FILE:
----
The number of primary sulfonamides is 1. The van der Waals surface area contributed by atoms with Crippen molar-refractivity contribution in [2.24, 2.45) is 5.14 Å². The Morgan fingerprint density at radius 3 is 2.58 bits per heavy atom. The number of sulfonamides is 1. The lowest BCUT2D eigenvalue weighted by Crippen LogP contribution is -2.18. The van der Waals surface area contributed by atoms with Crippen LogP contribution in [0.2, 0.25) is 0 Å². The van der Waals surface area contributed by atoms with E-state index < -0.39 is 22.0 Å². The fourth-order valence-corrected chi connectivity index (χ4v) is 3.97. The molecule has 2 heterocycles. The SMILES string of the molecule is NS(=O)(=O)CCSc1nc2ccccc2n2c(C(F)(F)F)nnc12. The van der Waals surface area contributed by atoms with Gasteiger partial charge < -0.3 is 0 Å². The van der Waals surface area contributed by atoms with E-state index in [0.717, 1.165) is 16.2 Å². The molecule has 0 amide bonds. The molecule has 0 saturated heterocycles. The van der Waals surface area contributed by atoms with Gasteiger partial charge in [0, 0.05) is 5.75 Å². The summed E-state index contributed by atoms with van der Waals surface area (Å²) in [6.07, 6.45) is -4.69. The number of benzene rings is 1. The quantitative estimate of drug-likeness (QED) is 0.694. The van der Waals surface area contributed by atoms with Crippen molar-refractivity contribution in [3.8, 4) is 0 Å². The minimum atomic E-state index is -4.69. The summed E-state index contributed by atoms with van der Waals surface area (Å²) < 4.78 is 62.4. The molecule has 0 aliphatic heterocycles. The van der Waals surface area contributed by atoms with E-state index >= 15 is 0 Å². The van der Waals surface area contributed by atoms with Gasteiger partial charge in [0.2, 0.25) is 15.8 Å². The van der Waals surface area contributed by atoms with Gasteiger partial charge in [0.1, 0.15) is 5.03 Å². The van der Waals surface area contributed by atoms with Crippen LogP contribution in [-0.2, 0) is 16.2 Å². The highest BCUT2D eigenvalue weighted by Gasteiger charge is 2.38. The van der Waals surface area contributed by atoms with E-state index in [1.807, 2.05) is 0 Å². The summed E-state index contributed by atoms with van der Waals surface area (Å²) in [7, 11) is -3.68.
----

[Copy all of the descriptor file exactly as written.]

The number of primary sulfonamides is 1. The van der Waals surface area contributed by atoms with Crippen molar-refractivity contribution in [2.24, 2.45) is 5.14 Å². The Morgan fingerprint density at radius 3 is 2.58 bits per heavy atom. The number of sulfonamides is 1. The lowest BCUT2D eigenvalue weighted by Crippen LogP contribution is -2.18. The van der Waals surface area contributed by atoms with Crippen LogP contribution in [0.2, 0.25) is 0 Å². The van der Waals surface area contributed by atoms with E-state index < -0.39 is 22.0 Å². The fourth-order valence-corrected chi connectivity index (χ4v) is 3.97. The molecule has 2 heterocycles. The SMILES string of the molecule is NS(=O)(=O)CCSc1nc2ccccc2n2c(C(F)(F)F)nnc12. The van der Waals surface area contributed by atoms with Gasteiger partial charge < -0.3 is 0 Å². The van der Waals surface area contributed by atoms with E-state index in [0.717, 1.165) is 16.2 Å². The molecule has 0 amide bonds. The molecule has 0 saturated heterocycles. The van der Waals surface area contributed by atoms with Gasteiger partial charge in [0, 0.05) is 5.75 Å². The summed E-state index contributed by atoms with van der Waals surface area (Å²) in [6.07, 6.45) is -4.69. The number of benzene rings is 1. The quantitative estimate of drug-likeness (QED) is 0.694. The van der Waals surface area contributed by atoms with Crippen molar-refractivity contribution in [3.8, 4) is 0 Å². The minimum atomic E-state index is -4.69. The summed E-state index contributed by atoms with van der Waals surface area (Å²) < 4.78 is 62.4. The molecule has 0 aliphatic heterocycles. The van der Waals surface area contributed by atoms with E-state index >= 15 is 0 Å². The van der Waals surface area contributed by atoms with Gasteiger partial charge in [0.2, 0.25) is 15.8 Å². The van der Waals surface area contributed by atoms with Gasteiger partial charge in [0.1, 0.15) is 5.03 Å². The van der Waals surface area contributed by atoms with Crippen LogP contribution in [-0.2, 0) is 16.2 Å². The highest BCUT2D eigenvalue weighted by Gasteiger charge is 2.38. The van der Waals surface area contributed by atoms with E-state index in [1.807, 2.05) is 0 Å². The summed E-state index contributed by atoms with van der Waals surface area (Å²) in [7, 11) is -3.68.